Confidence in recruitment remains low despite drop in vacancies

By James McAllister

- Last updated on GMT

Confidence in recruitment remains low in hospitality despite drop in vacancies

Related tags Recruitment Hospitality Jobs Staff Cga

Labour shortages at Britain’s top managed hospitality groups may be starting to ease, but confidence in recruitment across the sector remains low, according to new research,

The 2023 Business Leaders’ Survey from CGA by NIQ and Fourth shows one in 11 roles (9%) are currently vacant and open for application.

It marks a drop of two percentage points since the last survey of leaders in October 2022. The rate of churn – the proportion of staff leaving a business in the last three months – has dipped by three percentage points to 16%.

Despite improvements since the turmoil of Brexit and Covid-19, vacancy and churn levels continue to cause concern. Only a third of leaders (33%) say they feel confident about their ability to recruit.

“While the pressures related to labour shortages might be starting to ease, it is apparent that workforce related challenges are very much continuing to keep operators awake at nigh,” says Sebastien Sepierre, managing director – EMEA, Fourth.

“The fact that only a third of business leaders feel confident about recruitment right now, indicates the importance of retaining existing members of staff and keeping them motivated.”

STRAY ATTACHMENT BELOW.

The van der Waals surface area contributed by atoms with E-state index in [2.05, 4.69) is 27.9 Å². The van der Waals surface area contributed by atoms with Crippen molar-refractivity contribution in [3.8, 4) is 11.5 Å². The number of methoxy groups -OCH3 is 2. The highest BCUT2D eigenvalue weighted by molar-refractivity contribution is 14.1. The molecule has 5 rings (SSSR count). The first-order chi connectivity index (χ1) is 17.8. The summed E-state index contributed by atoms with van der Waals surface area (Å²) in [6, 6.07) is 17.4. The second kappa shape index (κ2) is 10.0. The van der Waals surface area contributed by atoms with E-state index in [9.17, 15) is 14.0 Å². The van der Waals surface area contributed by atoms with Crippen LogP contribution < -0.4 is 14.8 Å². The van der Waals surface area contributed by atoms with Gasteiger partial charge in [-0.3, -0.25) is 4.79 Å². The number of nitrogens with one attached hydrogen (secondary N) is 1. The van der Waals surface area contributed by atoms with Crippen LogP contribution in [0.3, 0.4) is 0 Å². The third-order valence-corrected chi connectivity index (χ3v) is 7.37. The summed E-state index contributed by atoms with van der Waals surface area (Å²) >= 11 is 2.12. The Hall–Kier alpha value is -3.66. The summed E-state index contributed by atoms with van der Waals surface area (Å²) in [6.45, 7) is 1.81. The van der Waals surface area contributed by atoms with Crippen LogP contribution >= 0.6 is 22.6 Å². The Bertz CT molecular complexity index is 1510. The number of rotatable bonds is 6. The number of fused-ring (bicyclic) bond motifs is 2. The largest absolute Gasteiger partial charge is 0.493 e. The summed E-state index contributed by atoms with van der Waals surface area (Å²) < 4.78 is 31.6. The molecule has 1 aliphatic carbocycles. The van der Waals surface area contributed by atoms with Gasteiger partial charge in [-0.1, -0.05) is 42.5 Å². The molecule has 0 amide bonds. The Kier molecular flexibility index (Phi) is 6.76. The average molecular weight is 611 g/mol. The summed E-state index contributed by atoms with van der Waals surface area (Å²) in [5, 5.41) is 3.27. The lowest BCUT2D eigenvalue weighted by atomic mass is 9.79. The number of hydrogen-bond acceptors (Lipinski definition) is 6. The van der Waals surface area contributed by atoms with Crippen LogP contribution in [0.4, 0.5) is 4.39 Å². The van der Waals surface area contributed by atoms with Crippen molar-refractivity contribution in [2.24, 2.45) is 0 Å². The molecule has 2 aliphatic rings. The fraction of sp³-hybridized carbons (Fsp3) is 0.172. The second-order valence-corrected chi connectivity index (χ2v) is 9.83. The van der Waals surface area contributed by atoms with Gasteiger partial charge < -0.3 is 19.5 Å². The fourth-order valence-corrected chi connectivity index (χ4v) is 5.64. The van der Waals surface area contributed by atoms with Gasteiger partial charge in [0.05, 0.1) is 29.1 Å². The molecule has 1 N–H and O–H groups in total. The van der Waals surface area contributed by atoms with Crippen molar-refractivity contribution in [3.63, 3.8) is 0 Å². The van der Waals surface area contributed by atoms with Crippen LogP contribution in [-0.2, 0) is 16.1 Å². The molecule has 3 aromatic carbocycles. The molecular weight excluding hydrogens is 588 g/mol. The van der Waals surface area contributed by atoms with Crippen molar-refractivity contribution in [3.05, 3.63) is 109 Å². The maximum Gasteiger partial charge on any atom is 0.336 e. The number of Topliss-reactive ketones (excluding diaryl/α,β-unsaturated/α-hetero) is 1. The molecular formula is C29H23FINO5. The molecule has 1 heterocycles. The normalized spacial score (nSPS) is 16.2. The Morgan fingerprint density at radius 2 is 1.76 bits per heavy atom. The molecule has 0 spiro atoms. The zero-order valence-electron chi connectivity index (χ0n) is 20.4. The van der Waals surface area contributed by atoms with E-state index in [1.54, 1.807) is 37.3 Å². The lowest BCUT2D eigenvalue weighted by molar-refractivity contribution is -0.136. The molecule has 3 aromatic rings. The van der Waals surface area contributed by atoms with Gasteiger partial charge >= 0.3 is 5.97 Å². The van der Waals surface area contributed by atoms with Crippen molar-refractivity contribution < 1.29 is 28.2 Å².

Attracting and keeping staff has also come at a significant cost, with hospitality businesses raising their pay by 12% and 11% for new and existing staff respectively in the last 12 months – just ahead of the rate of inflation.

The Business Leaders’ Survey from CGA and Fourth flags hospitality’s efforts to improve conditions for their teams. Well over half (57%) of business leaders say cultivating the right working culture has been effective in improving retention, while a high level of communication with staff (41%), a focus on staff wellbeing and mental health (33%) and creating learning and development opportunities (33%) have been impactful.

Industry collaboration – including via the Hospitality Rising campaign – has also helped to improve the reputation of pubs, bars and restaurants as places to build a career for younger workers.

“It is encouraging to see that hospitality’s hard work on recruitment and retention is starting to pay dividends,” says Karl Chessell, CGA’s director – hospitality operators and food, EMEA.

“However, with thousands of jobs still vacant, wages rising sharply and the cost of living crisis hitting consumer spending, there is no room for complacency. Hospitality is one of the UK’s most dynamic industries for job creation and it can kickstart the economic recovery, but first it needs targeted government support on labour shortages and cost challenges.”

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